Having trialled many text editors over the past few years, I'll say that for me, Scintilla-based text editors are the best, followed by Vi/Vim, standard Linux/OS bundled text editors, and as bottom of the heap emacs based lispy madness. Of those Scintilla-based editors, two in particular stand out for me: Notepad++ and Geany.
Having used both of these extensively, Notepad++ moreso (i.e. primarily on my laptop) and Geany mostly on Linux (since Notepad++ won't run there, though occasionally on Windows I'll use it too), I just find Notepad++ that much more productive to work in.
And here's why...
Text Editor "Quality" Ratings Scheme
Here is the list of features I look for in a text editor, some of which I consider "essential" to coding...
- Function List - this should be able to be shown as a dockable panel on the RHS of the screen. It means that you can easily jump to a definition of a function in your code by scanning down the list of function names and identifying the one you want, instead of resorting to using a search every time.
- LHS docking only is nasty, as it offsets most of the code to be in the middle of the screen (RHS docking only covers up long lines, which is ok with a little scrolling).
- Collapsed combo-list popup only function lists (a la Visual Studio) are lame and equivalent to defunct. It introduces an extra click to get at the list, not to mention additional navigational overhead getting around the list as it is shown quite small and with a dinky little scrollbar that can be easily missed
- No function list capabilities at all (i.e. not even a semi-decent plugin for this) are quite a nail in the coffin, restricting a text editor to small 100-line or smaller files, where it is used more as a quick view+tweak than for "serious" coding.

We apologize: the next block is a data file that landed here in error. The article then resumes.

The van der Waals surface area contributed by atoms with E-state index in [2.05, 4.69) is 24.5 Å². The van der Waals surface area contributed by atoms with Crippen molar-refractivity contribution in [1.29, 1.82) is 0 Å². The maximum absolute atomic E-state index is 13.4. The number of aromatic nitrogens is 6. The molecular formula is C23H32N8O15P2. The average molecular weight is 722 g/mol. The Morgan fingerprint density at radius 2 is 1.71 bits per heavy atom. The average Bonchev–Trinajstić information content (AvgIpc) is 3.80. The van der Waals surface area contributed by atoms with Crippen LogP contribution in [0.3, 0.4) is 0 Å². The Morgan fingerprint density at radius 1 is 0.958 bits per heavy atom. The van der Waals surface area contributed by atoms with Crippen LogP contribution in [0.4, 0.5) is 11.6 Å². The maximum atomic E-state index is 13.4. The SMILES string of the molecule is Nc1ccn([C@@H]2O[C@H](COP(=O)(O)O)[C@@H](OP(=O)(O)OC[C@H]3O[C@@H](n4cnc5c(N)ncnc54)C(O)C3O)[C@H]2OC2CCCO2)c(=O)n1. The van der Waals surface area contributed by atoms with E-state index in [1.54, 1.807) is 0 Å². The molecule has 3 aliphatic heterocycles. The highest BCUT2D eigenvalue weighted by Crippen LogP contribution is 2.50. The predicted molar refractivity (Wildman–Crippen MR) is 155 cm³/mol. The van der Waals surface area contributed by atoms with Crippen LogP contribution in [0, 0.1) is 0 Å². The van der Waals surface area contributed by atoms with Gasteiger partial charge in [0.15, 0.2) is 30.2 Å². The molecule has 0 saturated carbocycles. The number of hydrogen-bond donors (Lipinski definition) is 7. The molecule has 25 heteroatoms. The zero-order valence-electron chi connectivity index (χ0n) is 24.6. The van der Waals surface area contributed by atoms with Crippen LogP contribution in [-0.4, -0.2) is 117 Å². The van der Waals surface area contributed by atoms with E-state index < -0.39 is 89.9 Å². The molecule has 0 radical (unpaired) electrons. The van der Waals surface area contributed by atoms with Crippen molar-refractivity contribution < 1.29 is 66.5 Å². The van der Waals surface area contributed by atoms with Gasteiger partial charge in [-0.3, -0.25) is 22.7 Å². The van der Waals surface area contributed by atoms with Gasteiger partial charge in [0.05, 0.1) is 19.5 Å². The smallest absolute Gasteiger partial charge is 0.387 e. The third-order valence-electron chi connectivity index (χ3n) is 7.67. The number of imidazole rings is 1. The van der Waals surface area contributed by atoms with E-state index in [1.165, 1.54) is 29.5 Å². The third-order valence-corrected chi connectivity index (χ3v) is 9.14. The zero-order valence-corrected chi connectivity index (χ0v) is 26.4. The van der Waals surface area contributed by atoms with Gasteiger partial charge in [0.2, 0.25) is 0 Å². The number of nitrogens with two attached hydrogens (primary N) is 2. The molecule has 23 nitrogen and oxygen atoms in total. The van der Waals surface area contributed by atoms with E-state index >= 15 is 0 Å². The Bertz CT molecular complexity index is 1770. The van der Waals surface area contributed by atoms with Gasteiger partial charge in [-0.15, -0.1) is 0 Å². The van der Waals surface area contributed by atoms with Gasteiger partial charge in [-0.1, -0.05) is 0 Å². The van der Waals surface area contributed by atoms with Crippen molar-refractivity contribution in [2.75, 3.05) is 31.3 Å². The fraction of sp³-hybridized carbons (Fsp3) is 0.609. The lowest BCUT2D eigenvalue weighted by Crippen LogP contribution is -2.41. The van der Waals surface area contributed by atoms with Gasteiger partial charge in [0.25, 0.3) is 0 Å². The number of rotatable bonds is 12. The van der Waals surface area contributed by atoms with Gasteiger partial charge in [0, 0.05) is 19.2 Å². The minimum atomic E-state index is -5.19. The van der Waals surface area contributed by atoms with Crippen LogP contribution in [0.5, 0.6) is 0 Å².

- Functions should be able to be listed in file-appearance order by default. There are places for alphabetically ordered lists, but I don't think this is one of them. By listing in file order, you can get a much better appreciation of the structure of the codebase and how functions related to each other. IMO, code should be ordered into logical chunks even within a file, with functions related to a certain activity or whatever being clustered together instead of being bisected by other unrelated chunks. People who don't use appearance-ordered function lists are more likely to just chuck functions in a file in any old place, resulting in some strange things (i.e. a section for object transform data conversion was bisected by a whole section for sequencer transform data, complete with a little comment header!)
- (NOTE: I'm currently still using an older version of Notepad++ - 4.6 - which serves me well, and is so far the last one with a working function list (at the time of writing). Due to difficulties sourcing a reliable function list for latter versions, I'll stick with this version until it refuses to run on some new hardware I think)
- Personally, I prefer being able to just click in the margin to set one, and click there are again to clear it. Once set, to be able to just jump between markers using a single-key hotkey.
- Many other editors that offer this usually have this set up so that adding a marker requires between 3 and 4 key presses (i.e. "Ctrl-M Ctrl-M" emacs-style incantations)
- Not having this functionality is just yuck! I'm
not convincedof the vehement opinion that "history jumping" is an inferior hack that just tries to rely too much on short-term memory of temporal transitory state orders (translation: it only works if you're a history major).
- I'm unsure whether Geany still has this. On my copy here it still works (and always has), though in Linux labs at Uni, this doesn't seem to exist anymore (IIRC those used a more recent version).
- Having used these for quite a few years now, seeing code without them seems a bit "bare". No wonder some people have a thing against indention (i.e. probably the same delusional crowd that swears by spaces)